Many of the 85,000 residents in the Phoenix suburb of Peoria panicked when they learned that BC Books, a major pornographic outlet, planned to open a "superstore" within 1,000 feet of three churches, a retirement community, a new residential subdivision, and a daycare center. Activities in and around the chain's eight other Phoenix stores prompted more than 7,800 calls to police in 1997, to investigate illegal drug use, assault, indecent exposure, rape, and even two murders. Peoria city officials and a coalition of citizens turned to the National Family Legal Foundation (NFLF) for help.
"We didn't know what to do, where to go, what our legal rights were," recalls Kimberly Myers, spokesperson for Peoria Citizens' Committee on Adult Uses. "NFLF came in and gave us the tools to make a difference."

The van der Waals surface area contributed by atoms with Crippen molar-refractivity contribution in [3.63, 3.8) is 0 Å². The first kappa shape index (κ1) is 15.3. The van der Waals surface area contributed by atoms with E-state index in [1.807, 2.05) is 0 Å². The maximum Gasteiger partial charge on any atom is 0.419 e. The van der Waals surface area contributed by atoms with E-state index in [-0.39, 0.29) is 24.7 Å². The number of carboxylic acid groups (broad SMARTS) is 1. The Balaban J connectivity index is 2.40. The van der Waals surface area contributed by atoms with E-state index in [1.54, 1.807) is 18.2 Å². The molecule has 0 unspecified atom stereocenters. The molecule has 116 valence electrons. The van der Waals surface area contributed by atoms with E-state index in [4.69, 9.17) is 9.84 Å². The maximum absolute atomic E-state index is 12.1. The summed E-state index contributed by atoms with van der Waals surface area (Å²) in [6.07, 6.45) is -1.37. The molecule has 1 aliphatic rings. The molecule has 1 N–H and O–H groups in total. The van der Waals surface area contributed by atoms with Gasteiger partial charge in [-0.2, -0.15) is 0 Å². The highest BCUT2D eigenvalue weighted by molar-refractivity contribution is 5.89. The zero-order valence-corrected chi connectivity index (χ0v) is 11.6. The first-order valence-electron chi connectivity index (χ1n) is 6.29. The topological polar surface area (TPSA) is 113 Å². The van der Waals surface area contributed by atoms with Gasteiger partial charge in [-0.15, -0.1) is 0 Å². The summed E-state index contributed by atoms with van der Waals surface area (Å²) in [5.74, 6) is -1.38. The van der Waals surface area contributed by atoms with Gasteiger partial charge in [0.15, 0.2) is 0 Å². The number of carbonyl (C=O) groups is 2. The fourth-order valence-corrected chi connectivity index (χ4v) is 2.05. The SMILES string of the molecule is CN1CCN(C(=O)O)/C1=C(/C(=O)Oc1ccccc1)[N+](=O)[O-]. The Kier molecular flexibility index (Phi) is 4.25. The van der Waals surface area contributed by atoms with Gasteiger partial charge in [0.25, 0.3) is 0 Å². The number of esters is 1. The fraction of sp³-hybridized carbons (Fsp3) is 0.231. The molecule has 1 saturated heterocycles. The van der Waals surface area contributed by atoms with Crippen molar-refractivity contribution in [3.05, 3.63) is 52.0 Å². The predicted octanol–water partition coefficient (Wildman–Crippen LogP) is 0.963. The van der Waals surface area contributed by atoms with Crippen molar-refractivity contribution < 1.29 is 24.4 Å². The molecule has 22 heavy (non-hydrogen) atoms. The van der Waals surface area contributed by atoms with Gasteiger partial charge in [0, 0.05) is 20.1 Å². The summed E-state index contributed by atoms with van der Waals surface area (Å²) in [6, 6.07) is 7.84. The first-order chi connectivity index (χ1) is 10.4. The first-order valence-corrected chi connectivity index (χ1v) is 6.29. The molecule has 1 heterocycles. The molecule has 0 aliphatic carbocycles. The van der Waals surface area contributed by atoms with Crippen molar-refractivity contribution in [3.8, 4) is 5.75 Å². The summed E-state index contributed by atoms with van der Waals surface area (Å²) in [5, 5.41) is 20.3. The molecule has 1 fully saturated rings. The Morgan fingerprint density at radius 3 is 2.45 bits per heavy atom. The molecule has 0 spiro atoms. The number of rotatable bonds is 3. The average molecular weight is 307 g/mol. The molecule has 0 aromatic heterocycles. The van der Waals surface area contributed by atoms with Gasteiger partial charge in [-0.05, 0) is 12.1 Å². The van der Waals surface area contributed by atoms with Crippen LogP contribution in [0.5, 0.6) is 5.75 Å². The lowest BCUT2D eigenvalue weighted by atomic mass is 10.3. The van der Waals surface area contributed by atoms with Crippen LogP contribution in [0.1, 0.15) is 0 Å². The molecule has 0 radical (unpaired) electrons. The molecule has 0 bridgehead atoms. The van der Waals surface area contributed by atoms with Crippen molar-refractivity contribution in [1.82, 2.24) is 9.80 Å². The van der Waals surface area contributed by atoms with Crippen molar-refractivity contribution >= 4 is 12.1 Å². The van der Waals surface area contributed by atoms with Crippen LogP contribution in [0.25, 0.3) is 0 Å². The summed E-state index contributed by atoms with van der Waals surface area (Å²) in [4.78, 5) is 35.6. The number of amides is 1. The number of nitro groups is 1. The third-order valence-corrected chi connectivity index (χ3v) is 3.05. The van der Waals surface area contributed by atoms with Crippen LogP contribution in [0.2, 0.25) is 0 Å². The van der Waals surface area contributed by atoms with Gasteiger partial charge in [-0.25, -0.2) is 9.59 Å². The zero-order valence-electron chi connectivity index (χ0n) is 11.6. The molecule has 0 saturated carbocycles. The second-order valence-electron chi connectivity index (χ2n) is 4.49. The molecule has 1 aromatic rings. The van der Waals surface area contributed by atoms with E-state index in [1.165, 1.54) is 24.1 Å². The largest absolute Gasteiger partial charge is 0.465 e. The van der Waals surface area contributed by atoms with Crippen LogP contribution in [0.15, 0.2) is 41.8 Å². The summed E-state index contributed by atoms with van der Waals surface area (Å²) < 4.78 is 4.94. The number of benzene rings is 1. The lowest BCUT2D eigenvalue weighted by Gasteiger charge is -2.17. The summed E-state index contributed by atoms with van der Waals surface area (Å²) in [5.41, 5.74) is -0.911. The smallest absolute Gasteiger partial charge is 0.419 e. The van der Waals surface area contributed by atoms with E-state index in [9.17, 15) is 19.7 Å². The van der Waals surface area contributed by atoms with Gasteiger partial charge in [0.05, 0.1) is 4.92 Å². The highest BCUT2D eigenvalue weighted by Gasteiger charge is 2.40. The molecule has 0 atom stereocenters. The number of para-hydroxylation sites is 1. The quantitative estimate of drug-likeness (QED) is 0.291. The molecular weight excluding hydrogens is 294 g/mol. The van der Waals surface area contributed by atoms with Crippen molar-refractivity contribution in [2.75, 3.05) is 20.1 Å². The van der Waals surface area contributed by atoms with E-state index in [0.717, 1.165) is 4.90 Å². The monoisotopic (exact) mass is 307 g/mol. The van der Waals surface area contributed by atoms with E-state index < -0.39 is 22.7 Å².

Annual revenues of the porn industry are pegged at $8 billion—more than Hollywood's legitimate box-office receipts. Outspent and outmaneuvered in courts and in legislatures by wealthy pornographers, NFLF shifted its tactics away from fighting printed obscene materials on the national level to regulating sexually oriented businesses on the local level. The strategy of targeting city peddlers of the materials rather than its producers has proven successful.
"Our focus is not on the moral decay in America," says Scott Bergthold, executive director of NFLF, "but rather the tangible effects of the moral decay which local governments are quick to recognize—an increase in crimes, lower property values leading to lower tax revenues, and health and safety issues like the spread of aids and other sexually transmitted diseases." The plan works, in part, because local residents have something at stake. "It's hard to mobilize people at ...1